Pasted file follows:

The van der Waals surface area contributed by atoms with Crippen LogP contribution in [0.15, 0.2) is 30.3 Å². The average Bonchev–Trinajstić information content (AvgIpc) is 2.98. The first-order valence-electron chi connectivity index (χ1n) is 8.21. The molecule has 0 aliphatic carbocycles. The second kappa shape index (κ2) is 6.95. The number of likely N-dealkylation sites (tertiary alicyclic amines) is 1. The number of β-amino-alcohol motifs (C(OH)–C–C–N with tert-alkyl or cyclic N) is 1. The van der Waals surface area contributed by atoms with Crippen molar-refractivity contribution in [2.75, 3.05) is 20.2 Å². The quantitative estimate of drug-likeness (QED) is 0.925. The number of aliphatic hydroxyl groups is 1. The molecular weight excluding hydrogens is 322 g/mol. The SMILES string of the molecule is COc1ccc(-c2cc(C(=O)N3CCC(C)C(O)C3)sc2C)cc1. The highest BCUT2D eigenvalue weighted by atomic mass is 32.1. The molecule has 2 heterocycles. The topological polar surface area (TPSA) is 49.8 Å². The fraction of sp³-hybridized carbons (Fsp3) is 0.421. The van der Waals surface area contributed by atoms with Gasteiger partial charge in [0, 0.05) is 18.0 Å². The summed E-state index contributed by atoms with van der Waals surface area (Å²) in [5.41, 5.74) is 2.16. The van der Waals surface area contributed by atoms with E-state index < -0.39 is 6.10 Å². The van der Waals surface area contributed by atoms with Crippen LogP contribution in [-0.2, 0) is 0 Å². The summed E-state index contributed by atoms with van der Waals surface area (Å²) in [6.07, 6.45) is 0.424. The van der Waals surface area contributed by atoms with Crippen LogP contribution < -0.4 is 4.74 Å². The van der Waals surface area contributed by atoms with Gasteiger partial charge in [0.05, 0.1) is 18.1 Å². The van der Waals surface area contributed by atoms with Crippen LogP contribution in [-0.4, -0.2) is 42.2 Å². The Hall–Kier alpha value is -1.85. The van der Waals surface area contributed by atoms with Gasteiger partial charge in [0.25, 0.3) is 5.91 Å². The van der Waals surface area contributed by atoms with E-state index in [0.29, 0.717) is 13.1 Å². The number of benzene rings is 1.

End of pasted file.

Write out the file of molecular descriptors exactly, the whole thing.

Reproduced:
The van der Waals surface area contributed by atoms with Crippen LogP contribution in [0.15, 0.2) is 30.3 Å². The average Bonchev–Trinajstić information content (AvgIpc) is 2.98. The first-order valence-electron chi connectivity index (χ1n) is 8.21. The molecule has 0 aliphatic carbocycles. The second kappa shape index (κ2) is 6.95. The number of likely N-dealkylation sites (tertiary alicyclic amines) is 1. The number of β-amino-alcohol motifs (C(OH)–C–C–N with tert-alkyl or cyclic N) is 1. The van der Waals surface area contributed by atoms with Crippen molar-refractivity contribution in [2.75, 3.05) is 20.2 Å². The quantitative estimate of drug-likeness (QED) is 0.925. The number of aliphatic hydroxyl groups is 1. The molecular weight excluding hydrogens is 322 g/mol. The SMILES string of the molecule is COc1ccc(-c2cc(C(=O)N3CCC(C)C(O)C3)sc2C)cc1. The highest BCUT2D eigenvalue weighted by atomic mass is 32.1. The molecule has 2 heterocycles. The topological polar surface area (TPSA) is 49.8 Å². The fraction of sp³-hybridized carbons (Fsp3) is 0.421. The van der Waals surface area contributed by atoms with Gasteiger partial charge in [0, 0.05) is 18.0 Å². The summed E-state index contributed by atoms with van der Waals surface area (Å²) in [5.41, 5.74) is 2.16. The van der Waals surface area contributed by atoms with E-state index < -0.39 is 6.10 Å². The van der Waals surface area contributed by atoms with Crippen LogP contribution in [-0.2, 0) is 0 Å². The summed E-state index contributed by atoms with van der Waals surface area (Å²) in [6.07, 6.45) is 0.424. The van der Waals surface area contributed by atoms with Crippen LogP contribution < -0.4 is 4.74 Å². The van der Waals surface area contributed by atoms with Gasteiger partial charge in [0.05, 0.1) is 18.1 Å². The van der Waals surface area contributed by atoms with Crippen LogP contribution in [-0.4, -0.2) is 42.2 Å². The Hall–Kier alpha value is -1.85. The van der Waals surface area contributed by atoms with Gasteiger partial charge in [0.25, 0.3) is 5.91 Å². The van der Waals surface area contributed by atoms with E-state index in [0.29, 0.717) is 13.1 Å². The number of benzene rings is 1.